Summary: Part 5 in a series on prophecy. Dealing with the prophecy of Damascus.
Last week we began looking at the Bible prophesies God gave to the Old Testament prophets Isaiah, Jeremiah, and Amos concerning the destruction of Damascus, Syria. We know that this is a prophecy for the future, because it has never been fulfilled. Damascus is the oldest, continuously inhabited city in the world. In its 5000-year history, it has never been totally destroyed. And yet these prophecies declare that one day Damascus will cease to exist as a city.
We looked at the Old Testament passages concerning Damascus and saw that this judgment was going to encompass the cities and people in the areas surrounding Damascus as well as the old city itself. We also speculated, based on the few clues that God gives us, that this vast destruction will come about very possibly as a result of a nuclear attack - Israel being the source of this attack.
This morning (I hope you brought your handouts with you) we are going to continue our study of this future event and attempt to answer the questions: Why is this judgment going to come upon Damascus, and what is the world’s reaction to the destruction?
I. Why is this judgment going to come upon Damascus?
So, let’s take a look at question number three from your handouts and the passages of scripture under it, and see if we can figure out why Damascus and the surrounding area will be destroyed.
A. Amos 1:3
For three transgressions of Damascus and for four I will not revoke its punishment, because they threshed Gilead with implements of sharp iron.
The prophet Amos makes it pretty clear that the reason for judgment upon Damascus is that they threshed Gilead with implements of iron. Now, every commentary and scholar I have read agrees that “threshing with iron instruments” is a picture of some kind of war campaign or military action. “Threshing” being the cutting down or laying to waste of an area and/or its inhabitants.
So, in this passage, Damascus is punished for attacking Gilead. (Map 4) Gilead is an area east of the Jordan River between the Sea of Galilee to the north and the Dead Sea to the south.
Though, historically, Gilead belongs to the Jewish people, today it is considered part of the kingdom of Jordan.
I have studied this prophecy from many angles and researched it extensively, but I can’t figure out why Syria would attack it’s fellow Arabic neighbor. Perhaps I’m missing something, or maybe there are some future events yet to take place that would easily explain this passage.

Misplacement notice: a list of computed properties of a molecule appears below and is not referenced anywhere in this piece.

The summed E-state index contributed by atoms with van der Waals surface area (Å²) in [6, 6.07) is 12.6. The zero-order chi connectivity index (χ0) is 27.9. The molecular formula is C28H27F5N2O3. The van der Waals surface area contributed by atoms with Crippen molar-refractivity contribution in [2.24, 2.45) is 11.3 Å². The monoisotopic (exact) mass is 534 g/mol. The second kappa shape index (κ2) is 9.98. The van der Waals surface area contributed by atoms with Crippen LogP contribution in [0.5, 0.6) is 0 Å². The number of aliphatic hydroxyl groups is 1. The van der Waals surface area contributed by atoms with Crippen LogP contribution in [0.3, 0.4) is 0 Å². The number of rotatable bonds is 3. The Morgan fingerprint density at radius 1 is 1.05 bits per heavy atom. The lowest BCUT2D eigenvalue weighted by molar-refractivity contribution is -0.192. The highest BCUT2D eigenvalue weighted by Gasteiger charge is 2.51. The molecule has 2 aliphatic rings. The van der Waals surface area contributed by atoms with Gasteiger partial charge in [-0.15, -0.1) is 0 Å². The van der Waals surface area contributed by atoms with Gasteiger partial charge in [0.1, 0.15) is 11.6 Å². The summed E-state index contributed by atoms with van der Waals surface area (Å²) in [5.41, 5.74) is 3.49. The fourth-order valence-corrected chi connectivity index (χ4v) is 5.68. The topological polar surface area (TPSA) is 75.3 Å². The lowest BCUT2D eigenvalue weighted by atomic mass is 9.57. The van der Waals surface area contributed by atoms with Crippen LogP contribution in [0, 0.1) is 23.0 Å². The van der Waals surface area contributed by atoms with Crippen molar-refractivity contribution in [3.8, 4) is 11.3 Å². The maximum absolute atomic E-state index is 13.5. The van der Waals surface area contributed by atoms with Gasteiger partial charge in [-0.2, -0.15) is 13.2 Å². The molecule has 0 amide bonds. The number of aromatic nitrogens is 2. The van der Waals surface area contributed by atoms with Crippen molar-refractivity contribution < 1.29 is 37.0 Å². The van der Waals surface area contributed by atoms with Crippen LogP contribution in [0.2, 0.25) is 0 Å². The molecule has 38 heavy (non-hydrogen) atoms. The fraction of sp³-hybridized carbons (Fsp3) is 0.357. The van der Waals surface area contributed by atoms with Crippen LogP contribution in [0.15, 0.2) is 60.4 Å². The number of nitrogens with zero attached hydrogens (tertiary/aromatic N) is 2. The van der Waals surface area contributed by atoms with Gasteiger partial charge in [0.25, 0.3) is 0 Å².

If you notice on Map 4, Gilead is located directly across the Jordan River from the Palestinian controlled West Bank and south of the Israeli occupied Golan Heights. The Golan Heights were once a part of Syria that was annexed and occupied by Israel during the Six-Day War of 1967. Syria has always wanted this land back.
Just this week an exclusive from Debkafile , on online international news source, reported that “Syrian military intelligence agents detonated a bomb at the Golan border fence…For three weeks (since the beginning of the Israeli/Hezbollah conflict), Assad (the Syrian president) has been working up to provoking a limited war engagement with Israel.”
Because of the Golan Heights’ close proximity to Gilead and to where fighting is presently taking place, I wonder if maybe the fighting could spill over into Gilead for some reason? Could this be what Amos is referring to, or not? I don’t know, but keep watching the Middle East and see if we don’t soon have our answer. All I can say with any amount of certainty is that one of the reasons God gives for bringing judgment upon Damascus is that they “threshed” or attacked Gilead.
But God gives us another more veiled reason for destroying Damascus. It is found hidden in the Isaiah 17 prophecy. And I’ll tell you before we even read it that this is a personal interpretation of the passage and as such you can accept it or reject it. Although I was much surprised to find prophecy scholar, Hal Lindsey, accepts and teaches this interpretation as well. Let’s read Isaiah 17:3-8.
The fortified city will disappear from Ephriam, and sovereignty from Damascus and the remnant from Aram (Syria); they will be like the glory of the sons of Israel,” declares the LORD of hosts.  Now in that day the glory of Jacob will fade, and the fatness of his flesh will become lean.  It will be even like the reaper gathering the standing grain, as his arm harvests the ears, or it will be like one gleaning ears of grain in the valley of Rephaim.  Yet gleanings will be left in it like the shaking of an olive tree, two or three olives on the topmost bough, four or five on the branches of a fruitful tree, declares the LORD, the God of Israel.  In that day man will have regard for his Maker and his eyes will look to the Holy One of Israel.  He will not have regard for the altars, the work of his hands, nor will he look to that which his fingers have made, even the Asherim and incense stands.